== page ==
By Anthony J. Marsella and Paul B. Pedersen (Eds.)
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Extra info for Cross-Cultural Counseling and Psychotherapy
It would be interesting to repeat the Henry, Sims, and Spray (1971) study, from which most of these findings come, to see if there have been shifts in the intervening decade or so. 42 Cross-Cultural Counseling and Psychotherapy Therapist prejudice, and culture-related attitudes Therapist and counselor attitudes, especially prejudice, would seem to be related to effectiveness in counseling. However, Harrison's review (1975) of two studies found no significant relation of prejudice and dogmatism with supervisor's ratings of effectiveness; another study showed that high-prejudiced white therapists saw black patients a fewer number of times than low-prejudiced white therapists.
Gomes-Schwartz et al. (1978) also conclude that "data indicate that the treatment style. or the therapist's competence and comfort in dealing with racial or class differences between himself and his patient. might be important influences on outcome [p. " Likewise, the client's comfort with a person of different background is important, and it is often necessary in psychotherapy to deal with feelings about racial and cultural differences in the counseling pair. A rather interesting implication for matching arises from the study of lower-class black patients by Vail (1978); he found that race of therapist was not a significant correlate of remaining in treatment, but that patients remained longer with therapists of the opposite sex.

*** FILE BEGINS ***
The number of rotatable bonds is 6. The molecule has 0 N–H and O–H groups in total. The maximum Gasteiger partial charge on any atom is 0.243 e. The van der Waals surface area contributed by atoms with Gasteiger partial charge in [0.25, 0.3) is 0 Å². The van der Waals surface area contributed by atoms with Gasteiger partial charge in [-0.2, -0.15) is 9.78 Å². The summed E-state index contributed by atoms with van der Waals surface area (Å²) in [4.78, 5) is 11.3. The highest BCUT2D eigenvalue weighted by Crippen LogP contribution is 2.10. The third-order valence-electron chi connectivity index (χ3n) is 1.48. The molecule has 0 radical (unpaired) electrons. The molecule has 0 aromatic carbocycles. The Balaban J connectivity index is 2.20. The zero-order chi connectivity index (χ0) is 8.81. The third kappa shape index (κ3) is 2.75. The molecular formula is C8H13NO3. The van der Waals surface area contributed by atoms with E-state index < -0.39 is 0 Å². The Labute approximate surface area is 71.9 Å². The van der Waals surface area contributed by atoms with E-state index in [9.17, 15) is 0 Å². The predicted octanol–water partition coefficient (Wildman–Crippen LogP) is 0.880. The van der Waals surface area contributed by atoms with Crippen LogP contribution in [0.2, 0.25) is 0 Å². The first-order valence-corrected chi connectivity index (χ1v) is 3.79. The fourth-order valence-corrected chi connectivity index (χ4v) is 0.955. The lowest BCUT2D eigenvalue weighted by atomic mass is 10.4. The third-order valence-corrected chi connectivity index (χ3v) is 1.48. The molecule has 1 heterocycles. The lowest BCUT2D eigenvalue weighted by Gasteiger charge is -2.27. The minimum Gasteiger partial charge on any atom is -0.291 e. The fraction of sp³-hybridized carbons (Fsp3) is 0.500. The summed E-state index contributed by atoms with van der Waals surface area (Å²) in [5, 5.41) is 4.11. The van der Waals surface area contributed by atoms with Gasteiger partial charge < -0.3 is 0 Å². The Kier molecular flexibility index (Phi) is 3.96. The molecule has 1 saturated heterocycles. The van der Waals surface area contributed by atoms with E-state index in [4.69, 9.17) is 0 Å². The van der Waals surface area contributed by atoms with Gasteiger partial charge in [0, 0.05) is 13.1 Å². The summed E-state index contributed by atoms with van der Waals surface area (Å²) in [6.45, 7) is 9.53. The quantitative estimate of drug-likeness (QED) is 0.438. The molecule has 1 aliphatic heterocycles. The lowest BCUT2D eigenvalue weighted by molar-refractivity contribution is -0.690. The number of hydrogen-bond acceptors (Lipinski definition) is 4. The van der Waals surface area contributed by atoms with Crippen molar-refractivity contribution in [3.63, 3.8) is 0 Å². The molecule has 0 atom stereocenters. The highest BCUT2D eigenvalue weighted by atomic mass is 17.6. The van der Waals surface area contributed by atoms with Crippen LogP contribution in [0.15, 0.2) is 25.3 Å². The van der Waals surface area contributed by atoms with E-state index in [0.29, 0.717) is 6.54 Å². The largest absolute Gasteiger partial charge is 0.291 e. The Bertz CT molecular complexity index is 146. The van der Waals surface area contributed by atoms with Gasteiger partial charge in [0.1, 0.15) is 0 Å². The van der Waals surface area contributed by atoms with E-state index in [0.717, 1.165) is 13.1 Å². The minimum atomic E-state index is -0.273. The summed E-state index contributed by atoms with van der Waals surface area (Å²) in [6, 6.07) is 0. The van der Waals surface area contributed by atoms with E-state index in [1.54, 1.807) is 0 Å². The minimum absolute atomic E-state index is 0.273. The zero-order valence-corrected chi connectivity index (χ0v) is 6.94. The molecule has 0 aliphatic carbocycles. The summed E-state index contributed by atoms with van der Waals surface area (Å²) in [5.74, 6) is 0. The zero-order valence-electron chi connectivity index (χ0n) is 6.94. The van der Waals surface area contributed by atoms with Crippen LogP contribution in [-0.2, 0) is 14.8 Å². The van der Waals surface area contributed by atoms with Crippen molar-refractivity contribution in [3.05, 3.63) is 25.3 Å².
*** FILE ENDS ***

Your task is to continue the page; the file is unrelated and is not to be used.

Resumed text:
The authors suggest the therapeutic importance of using concrete, obtainable objectives in the near future and structural family therapy which manipulates dysfunctional interaction patterns. g. Tyler, Sundberg, Rohila, & Greene, 1968). Derald Sue (1978) sees two fundamental factors running through much of this concern for work and world view, namely, internal vs. external locus of control or power and internal vs. external locus of responsibility. He outlines ways in which people differing on these factors need to be treated in cross-cultural counseling.
Cross-Cultural Counseling and Psychotherapy by Anthony J. Marsella and Paul B. Pedersen (Eds.)